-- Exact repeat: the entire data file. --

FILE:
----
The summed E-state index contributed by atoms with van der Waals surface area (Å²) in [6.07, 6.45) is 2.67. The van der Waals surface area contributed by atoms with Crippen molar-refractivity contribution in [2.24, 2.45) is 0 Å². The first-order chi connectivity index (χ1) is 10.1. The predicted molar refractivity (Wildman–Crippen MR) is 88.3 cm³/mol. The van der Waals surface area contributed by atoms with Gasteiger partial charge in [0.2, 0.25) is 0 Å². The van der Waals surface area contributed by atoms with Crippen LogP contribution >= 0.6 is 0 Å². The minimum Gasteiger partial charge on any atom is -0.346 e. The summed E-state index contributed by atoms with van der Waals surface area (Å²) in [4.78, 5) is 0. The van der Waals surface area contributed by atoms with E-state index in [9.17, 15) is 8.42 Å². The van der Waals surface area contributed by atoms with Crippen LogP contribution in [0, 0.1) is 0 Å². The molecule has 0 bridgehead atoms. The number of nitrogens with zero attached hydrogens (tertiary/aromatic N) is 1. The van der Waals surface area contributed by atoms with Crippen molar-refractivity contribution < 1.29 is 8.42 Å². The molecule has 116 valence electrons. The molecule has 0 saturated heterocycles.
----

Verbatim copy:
The summed E-state index contributed by atoms with van der Waals surface area (Å²) in [6.07, 6.45) is 2.67. The van der Waals surface area contributed by atoms with Crippen molar-refractivity contribution in [2.24, 2.45) is 0 Å². The first-order chi connectivity index (χ1) is 10.1. The predicted molar refractivity (Wildman–Crippen MR) is 88.3 cm³/mol. The van der Waals surface area contributed by atoms with Gasteiger partial charge in [0.2, 0.25) is 0 Å². The van der Waals surface area contributed by atoms with Crippen LogP contribution >= 0.6 is 0 Å². The minimum Gasteiger partial charge on any atom is -0.346 e. The summed E-state index contributed by atoms with van der Waals surface area (Å²) in [4.78, 5) is 0. The van der Waals surface area contributed by atoms with E-state index in [9.17, 15) is 8.42 Å². The van der Waals surface area contributed by atoms with Crippen LogP contribution in [0, 0.1) is 0 Å². The molecule has 0 bridgehead atoms. The number of nitrogens with zero attached hydrogens (tertiary/aromatic N) is 1. The van der Waals surface area contributed by atoms with Crippen molar-refractivity contribution < 1.29 is 8.42 Å². The molecule has 116 valence electrons. The molecule has 0 saturated heterocycles.